Dell’s flagship ultraportable is getting smaller in every possible way, including its already-tiny bezel. Just ahead of CES 2020, the company has unveiled a new design that shrinks the bottom bezel around a larger 16:10 screen for a 91.5% screen-to-body ratio. It’s also adopting Intel’s 10th Genertion Ice Lake CPUs. The laptop will be available on January 7 starting at $999.99.
|CPU||Up to 10th Gen Intel Core i7-1065G7|
|Graphics||Up to Intel Iris Plus (integrated)|
|RAM||Up to 32GB LPDDR4x - 3,733 MHz|
|Storage||Up to 2TB PCIe SSD|
|Display||13.4 inches, 16:10, up to 3840 x 2400 resolution|
|Ports||2x Thunderbolt 3, microSD card reader, 3.5mm headphone jack|
|Size||11.6 x 7.8 x 0.5 inches / 293.6 x 198.1 x 12.7mm|
|Weight||2.6 pounds / 1.2kg (non-touch) / 2.8 pounds / 1.3kg (touch)|
Dell has made this thing significantly smaller at just 11.56 x 7.8 x 0.5 inches.That’s 6% thinner with a 2% thinner footprint. The keyboard now stretches across the device. It uses rubber dome switches with about 1mm of travel rather than the MagLev option, which uses a magenet and butterfly mechanism with each key, in the XPS 13 2-in-1. In our limited hands-on time, the keyboard better as it was much clickier.
Despite the fact that the bottom bezel has shrunk significantly, Dell found room in the top bezel to add an infrared webcam, so owners can finally log in with facial recognition.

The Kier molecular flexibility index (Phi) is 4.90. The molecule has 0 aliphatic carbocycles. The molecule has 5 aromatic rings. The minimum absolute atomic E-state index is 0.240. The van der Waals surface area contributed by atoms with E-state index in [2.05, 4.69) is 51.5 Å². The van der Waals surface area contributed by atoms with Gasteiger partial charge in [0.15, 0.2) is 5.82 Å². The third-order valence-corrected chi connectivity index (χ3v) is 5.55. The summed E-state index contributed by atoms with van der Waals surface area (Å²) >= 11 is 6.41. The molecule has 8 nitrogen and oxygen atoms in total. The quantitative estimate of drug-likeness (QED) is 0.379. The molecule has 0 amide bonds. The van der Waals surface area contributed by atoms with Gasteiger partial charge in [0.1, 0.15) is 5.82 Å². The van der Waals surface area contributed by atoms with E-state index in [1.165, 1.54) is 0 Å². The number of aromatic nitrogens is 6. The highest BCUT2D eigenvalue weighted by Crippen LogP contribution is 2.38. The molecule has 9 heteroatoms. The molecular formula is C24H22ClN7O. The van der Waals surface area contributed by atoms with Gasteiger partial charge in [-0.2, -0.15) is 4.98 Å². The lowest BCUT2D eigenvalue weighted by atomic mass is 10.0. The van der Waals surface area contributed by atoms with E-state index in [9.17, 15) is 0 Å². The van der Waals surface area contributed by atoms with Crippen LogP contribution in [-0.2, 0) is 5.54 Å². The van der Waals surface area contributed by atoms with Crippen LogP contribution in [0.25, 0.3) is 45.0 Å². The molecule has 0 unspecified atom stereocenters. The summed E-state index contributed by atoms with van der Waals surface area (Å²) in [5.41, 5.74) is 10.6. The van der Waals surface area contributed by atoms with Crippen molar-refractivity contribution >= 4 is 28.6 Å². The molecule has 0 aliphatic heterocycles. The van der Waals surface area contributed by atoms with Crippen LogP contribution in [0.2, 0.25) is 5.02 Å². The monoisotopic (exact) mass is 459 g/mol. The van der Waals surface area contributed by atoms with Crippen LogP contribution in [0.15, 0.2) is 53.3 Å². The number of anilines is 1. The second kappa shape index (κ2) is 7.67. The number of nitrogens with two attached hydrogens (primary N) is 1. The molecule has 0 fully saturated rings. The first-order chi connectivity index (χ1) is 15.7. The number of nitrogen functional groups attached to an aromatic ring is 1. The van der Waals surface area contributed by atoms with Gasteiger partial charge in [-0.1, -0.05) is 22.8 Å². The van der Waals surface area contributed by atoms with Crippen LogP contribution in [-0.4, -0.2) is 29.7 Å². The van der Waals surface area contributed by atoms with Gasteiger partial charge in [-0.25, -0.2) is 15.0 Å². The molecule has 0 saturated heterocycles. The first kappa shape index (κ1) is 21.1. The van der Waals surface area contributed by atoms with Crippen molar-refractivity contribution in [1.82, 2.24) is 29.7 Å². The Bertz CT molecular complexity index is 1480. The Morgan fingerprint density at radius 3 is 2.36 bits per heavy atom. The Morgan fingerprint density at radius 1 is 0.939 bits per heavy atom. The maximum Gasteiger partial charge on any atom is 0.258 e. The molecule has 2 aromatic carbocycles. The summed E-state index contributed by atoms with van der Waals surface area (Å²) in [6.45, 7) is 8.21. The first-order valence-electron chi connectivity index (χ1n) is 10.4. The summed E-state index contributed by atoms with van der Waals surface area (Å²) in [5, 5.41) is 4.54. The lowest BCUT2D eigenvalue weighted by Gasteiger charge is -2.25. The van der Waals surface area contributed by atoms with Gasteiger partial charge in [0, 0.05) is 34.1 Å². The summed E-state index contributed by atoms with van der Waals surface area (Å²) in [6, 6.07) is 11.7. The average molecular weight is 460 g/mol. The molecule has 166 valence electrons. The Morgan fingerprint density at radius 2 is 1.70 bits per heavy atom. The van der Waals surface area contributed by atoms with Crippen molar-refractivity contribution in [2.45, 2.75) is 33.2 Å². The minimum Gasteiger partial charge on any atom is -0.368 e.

The chassis ic machined from CNC aluminum and feels solid. The black option has a carbon fiber palm rest, while the white version uses glass fiber.
In shrinking the XPS 13, Dell has made it far less serviceable. The RAM (up to 32GB) is soldered to the board, and the 52 WHr battery is built into the laptop and, per Dell, not replaceable by the people who buy them. That leaves the PCIe M.2 SSD as the only upgradeable or replaceable part.
While a revision to last year’s XPS 13 used Intel’s 14nm, 10th Gen “Comet Lake” CPUs, Dell has switched to 10nm Ice Lake here. Last year, Dell had said the XPS 13 needed Comet Lake’s better productivity numbers, while the Ice Lake machine offered better graphics performance. It’s unclear why the company switched now.
The $999.99 starting model has an Intel Core i3-1005G1 CPU, 4GB of RAM, 256GB of storage and a 1920 x 1080 non-touch display, so you’ll have to spend over $1,000 to get the specs we’d generally recommend (Core i5, at least 8GB of RAM).
For developers, Dell will also sell a version with Ubuntu called the Dell XPS 13 Developer Edition, which will start at $1,199.99 and go on sale on February 4.
Dell has gone the opposite way from HP’s Spectre x360 update from late 2019, which is thicker but has more ports, including USB Type-A. We’ll see how the new XPS 13 competes when it shows up in our labs.
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Andrew E. Freedman is a senior editor at Tom's Hardware focusing on laptops, desktops and gaming. He also keeps up with the latest news. A lover of all things gaming and tech, his previous work has shown up in Tom's Guide, Laptop Mag, Kotaku, PCMag and Complex, among others. Follow him on Twitter: @FreedmanAE
That looks like a Surface and is a lot more powerful for much cheaper.Reply